Saturday, January 12, 2019

Wrongful DMCA takedown notices against blog postings giving tech workarounds; Indie journalists wigwam in Houston

Kit Walsh of Electronic Frontier Foundation notes another subtle misuse of the 1998 Digital Millennium Copyright Act when a company making scooters, Bird, sent a takedown notice to a blog called “Boing Boing” (it had started in 1988 as a zine) regarding an article posting explaining how to “hack” a scooter with a motherboard replacement.

EFF explains that the workaround was not illegal under Section 1201 of the DMCA.  

But there’s a deeper issue. Normally takedown notices apply to claims of actual copyright infringement. But this is about a journalistic article that offers instructions as to how to do a hack (“jailbreak”) that is purported to be illegal but turns out not to be.

This can be a problem for bloggers, especially in tech, or YouTube videos, which offer advice on how to get around various issues with all kinds of consumer products, especially tech products.  We’re back to the issue that independent journalism keeps challenging the establishment and its ability to make money the old fashioned way.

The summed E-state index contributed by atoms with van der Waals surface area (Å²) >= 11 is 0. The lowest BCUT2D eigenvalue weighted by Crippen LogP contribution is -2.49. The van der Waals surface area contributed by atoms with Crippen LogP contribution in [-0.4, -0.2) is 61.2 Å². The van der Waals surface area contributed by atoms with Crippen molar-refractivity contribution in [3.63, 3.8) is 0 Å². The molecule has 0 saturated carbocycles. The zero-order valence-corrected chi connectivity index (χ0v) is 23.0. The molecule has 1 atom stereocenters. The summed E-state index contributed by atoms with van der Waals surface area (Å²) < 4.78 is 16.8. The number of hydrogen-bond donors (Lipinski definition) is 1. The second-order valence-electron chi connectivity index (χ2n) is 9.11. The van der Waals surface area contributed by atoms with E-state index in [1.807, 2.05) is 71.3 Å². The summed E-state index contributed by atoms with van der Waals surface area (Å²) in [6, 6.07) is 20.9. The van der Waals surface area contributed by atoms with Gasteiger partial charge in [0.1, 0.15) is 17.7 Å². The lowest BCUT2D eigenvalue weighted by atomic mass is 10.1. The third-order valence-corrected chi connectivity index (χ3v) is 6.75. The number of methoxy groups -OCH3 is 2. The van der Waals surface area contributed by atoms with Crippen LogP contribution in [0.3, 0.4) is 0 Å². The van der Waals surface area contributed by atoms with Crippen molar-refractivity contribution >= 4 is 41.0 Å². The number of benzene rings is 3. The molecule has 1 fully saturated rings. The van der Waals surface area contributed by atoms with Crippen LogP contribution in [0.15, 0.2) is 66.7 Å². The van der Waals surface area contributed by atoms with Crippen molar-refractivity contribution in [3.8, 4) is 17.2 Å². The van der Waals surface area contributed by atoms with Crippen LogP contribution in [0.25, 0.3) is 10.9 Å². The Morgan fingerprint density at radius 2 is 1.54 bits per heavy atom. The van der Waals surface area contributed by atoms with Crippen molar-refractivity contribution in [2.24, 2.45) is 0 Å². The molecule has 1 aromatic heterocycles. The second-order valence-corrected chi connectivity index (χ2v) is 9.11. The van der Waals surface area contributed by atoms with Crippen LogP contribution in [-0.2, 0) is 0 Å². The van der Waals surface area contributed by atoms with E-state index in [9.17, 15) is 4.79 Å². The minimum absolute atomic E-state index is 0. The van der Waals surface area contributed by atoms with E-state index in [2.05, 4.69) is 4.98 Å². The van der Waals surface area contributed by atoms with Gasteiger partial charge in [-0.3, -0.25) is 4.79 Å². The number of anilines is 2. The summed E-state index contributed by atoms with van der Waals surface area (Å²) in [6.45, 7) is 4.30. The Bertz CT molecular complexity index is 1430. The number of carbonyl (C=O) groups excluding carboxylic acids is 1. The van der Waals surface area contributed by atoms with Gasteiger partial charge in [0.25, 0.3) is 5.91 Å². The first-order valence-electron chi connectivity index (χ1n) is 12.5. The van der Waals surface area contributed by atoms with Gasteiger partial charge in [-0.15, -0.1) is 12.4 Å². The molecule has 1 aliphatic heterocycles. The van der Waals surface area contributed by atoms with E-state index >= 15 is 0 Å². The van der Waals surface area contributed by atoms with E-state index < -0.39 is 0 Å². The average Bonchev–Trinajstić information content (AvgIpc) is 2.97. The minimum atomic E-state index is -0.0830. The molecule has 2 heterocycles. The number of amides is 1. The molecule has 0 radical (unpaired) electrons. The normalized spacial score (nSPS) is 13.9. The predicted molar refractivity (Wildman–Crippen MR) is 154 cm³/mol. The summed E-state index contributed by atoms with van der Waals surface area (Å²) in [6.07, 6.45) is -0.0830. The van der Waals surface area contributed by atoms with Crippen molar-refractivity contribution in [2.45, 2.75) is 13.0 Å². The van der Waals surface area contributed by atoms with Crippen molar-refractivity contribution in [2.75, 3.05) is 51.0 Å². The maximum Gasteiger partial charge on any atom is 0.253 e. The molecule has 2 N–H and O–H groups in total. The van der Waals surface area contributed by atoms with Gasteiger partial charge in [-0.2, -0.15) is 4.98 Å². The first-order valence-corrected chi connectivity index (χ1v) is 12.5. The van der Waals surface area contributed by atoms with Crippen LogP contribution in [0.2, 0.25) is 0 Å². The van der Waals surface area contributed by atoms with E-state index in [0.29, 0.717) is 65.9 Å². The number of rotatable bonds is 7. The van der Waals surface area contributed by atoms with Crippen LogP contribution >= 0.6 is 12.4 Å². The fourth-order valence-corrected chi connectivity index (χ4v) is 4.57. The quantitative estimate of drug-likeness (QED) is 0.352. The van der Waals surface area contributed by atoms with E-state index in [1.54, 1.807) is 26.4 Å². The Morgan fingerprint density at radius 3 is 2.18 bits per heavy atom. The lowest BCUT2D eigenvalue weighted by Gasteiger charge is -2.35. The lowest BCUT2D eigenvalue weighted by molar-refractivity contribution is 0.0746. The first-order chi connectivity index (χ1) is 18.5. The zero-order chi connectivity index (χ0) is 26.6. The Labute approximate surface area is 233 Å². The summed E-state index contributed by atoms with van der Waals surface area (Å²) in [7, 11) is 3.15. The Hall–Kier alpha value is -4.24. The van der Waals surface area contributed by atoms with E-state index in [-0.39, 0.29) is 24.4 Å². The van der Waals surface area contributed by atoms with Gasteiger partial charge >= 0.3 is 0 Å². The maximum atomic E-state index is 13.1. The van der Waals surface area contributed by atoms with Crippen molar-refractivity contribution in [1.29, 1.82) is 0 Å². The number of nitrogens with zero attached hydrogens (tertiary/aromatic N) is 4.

Even hosting companies, normally counting on Section 230 protection, could start to get more antsy with their AUP’s, as they have come under pressure ever since August 2007 over Charlottesville.
A problem like this could be bigger in the EU, considering its planned tightening of copyright law.
Scooters, of course, have a bigger problem: the batteries, and the issues of fires, and safe transport.

I once got a Facebook message from a Friend whose scooter had been stolen, but he got it back.

Also there is a meeting going on in Houston of independent journalists developing strategies to stop the takedowns and to organize indie journalists in some way.  Ford Fischer from News2Share speaks now. 
This story will develop soon.

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